News from all over the world can also be accessed via the web. ‘Citizens from all over the world can read thousands of daily and non daily newspapers'. (Küng et al, 2008, p.65). This gives people worldwide an understanding of culture all around the world and encourages people to read news online due to its accessibility and convenience. ‘Established Newspapers have to be online in order to be always there ready for their readers, to keep them under their authoritative mantra. So doing, the newspapers hope that the physical contact with a very portable and user-friendly format of the printed papers, will still fill a need, and ultimately benefit from it's online ubiquitous presence' (Castells 2002 p. 198). Newspapers have had to evolve with the technology as print sales started to decline. Going online would have helped newspapers keep their audience and attract new readers as their stories could be published on search engines if someone searched for a particular topic they could have written about, therefore increasing the papers overall recognition and perhaps reputation. However, Vargo et al (2000) writes that newspapers online seem to be forgetting their readers. They are putting anything they can, and as quick as they can online. It's information overload - there are so many sections, links, and rival websites posting the same news. Sometimes Newspaper's don't publish the same news online, that's in their printed newspaper, which leaves those who don't buy a printed newspaper at a disadvantage. Online news therefore can't be seen as beneficial compared to some other services online; as it just seems to be something they have ‘had' to do as technology has advanced.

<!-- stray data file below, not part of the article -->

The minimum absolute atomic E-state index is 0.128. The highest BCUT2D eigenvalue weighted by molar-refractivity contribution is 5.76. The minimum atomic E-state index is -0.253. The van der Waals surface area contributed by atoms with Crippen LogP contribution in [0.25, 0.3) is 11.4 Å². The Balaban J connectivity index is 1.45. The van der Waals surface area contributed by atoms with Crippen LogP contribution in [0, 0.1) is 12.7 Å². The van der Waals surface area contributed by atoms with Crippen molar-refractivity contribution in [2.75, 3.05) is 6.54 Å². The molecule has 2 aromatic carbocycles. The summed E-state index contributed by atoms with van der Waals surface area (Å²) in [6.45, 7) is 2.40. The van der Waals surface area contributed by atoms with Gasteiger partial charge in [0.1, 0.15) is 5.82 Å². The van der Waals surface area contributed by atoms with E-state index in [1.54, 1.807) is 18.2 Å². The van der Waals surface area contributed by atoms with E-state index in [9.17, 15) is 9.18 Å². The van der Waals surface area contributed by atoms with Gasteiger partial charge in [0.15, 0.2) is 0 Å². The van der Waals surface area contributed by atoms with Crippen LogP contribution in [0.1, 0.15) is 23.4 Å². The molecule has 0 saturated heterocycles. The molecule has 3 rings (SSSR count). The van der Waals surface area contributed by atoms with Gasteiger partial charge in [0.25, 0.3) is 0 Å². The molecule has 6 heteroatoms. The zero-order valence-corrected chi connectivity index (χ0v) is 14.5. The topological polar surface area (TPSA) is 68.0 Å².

Educational establishments are using the web for their students. ‘Virtual Learning Environments' are now being widely used in schools and universities. Perrie (2003) writes that they enable students and staff to enhance communication networks through chat rooms, discussion boards and e-mails, enables staff to assess students through assignments made available online and give feedback and provide educational documents. Using a VLE means that material can be accessed at any time when connected to the internet and allows a wide variety of material to be retrieved. It can be updated easily by staff and improves student-teacher interaction as feedback and advice is able to be given easily and rapidly. It shows how education has benefited from the enhancements in learning that the VLE's bring to staff and students. VLE's have a number of disadvantages such as 'off campus access', which can be slow and expensive, can become a dumping ground for material designed for online delivery, learning material can become outdated, online support must be planned carefully to avoid tutor overload, both tutors and students may need training on the administration and running of the VLE and increased learning expectations. Initially simple, VLE is expected to become more and more sophisticated and this requires more tutor administration, lack of face-to-face interaction and student social contact' (Perrie 2003 p. 795). VLE's may therefore be taking away important elements of learning, such as face-to-face social interaction and perhaps making future generations lose out on invaluable learning as education is clearly evolving with the technology.

Overall the web has had many benefits both socially and culturally; the ability to communicate with distant relatives and the amount of information available online to use. However, it does have its disadvantages like music piracy and the loss face-to-face interaction through VLEs in educational establishments. So, could we imagine a life without the web now that it's changed the way in which we communicate, use for entertainment and find information? The above argument suggests that we wouldn't be able to. It has taken on an important role in our everyday lives with the amount of people using it and the ever-increasing number of things that we are able to do with it, for example, newspapers being put up online as well as in print. The web has become so important to many because of the convenience of being able to access it easily from their own homes and the amount of choice available online. The internet is important in the 21st century and will continue to be of significant importance in the future as technology advances and new programs becoming available to make our lives that little bit easier.

Bibliography